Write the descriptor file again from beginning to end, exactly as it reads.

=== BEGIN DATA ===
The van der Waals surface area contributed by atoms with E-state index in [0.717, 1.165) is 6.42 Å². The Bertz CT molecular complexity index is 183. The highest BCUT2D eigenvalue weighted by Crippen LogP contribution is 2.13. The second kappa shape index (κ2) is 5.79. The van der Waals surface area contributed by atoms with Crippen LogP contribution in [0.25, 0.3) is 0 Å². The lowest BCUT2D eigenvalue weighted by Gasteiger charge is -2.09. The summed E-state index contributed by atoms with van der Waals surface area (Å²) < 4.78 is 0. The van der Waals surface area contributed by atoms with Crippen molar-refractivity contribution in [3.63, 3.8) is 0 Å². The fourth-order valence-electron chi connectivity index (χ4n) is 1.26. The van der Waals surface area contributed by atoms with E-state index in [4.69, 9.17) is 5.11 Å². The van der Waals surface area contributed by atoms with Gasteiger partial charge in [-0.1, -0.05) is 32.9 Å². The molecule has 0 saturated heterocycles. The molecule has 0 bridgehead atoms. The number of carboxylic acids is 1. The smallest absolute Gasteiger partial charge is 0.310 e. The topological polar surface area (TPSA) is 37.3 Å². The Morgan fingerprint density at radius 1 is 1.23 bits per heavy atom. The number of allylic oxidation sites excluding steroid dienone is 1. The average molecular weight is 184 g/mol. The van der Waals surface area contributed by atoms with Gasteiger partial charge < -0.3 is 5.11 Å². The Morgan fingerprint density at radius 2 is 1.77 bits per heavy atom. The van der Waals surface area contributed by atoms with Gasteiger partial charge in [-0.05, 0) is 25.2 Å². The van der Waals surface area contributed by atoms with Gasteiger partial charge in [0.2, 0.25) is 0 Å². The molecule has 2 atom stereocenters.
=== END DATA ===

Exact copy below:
The van der Waals surface area contributed by atoms with E-state index in [0.717, 1.165) is 6.42 Å². The Bertz CT molecular complexity index is 183. The highest BCUT2D eigenvalue weighted by Crippen LogP contribution is 2.13. The second kappa shape index (κ2) is 5.79. The van der Waals surface area contributed by atoms with Crippen LogP contribution in [0.25, 0.3) is 0 Å². The lowest BCUT2D eigenvalue weighted by Gasteiger charge is -2.09. The summed E-state index contributed by atoms with van der Waals surface area (Å²) < 4.78 is 0. The van der Waals surface area contributed by atoms with Crippen molar-refractivity contribution in [3.63, 3.8) is 0 Å². The fourth-order valence-electron chi connectivity index (χ4n) is 1.26. The van der Waals surface area contributed by atoms with E-state index in [4.69, 9.17) is 5.11 Å². The van der Waals surface area contributed by atoms with Gasteiger partial charge in [-0.1, -0.05) is 32.9 Å². The molecule has 0 saturated heterocycles. The molecule has 0 bridgehead atoms. The number of carboxylic acids is 1. The smallest absolute Gasteiger partial charge is 0.310 e. The topological polar surface area (TPSA) is 37.3 Å². The Morgan fingerprint density at radius 1 is 1.23 bits per heavy atom. The number of allylic oxidation sites excluding steroid dienone is 1. The average molecular weight is 184 g/mol. The van der Waals surface area contributed by atoms with Gasteiger partial charge < -0.3 is 5.11 Å². The Morgan fingerprint density at radius 2 is 1.77 bits per heavy atom. The van der Waals surface area contributed by atoms with Gasteiger partial charge in [-0.05, 0) is 25.2 Å². The van der Waals surface area contributed by atoms with Gasteiger partial charge in [0.2, 0.25) is 0 Å². The molecule has 2 atom stereocenters.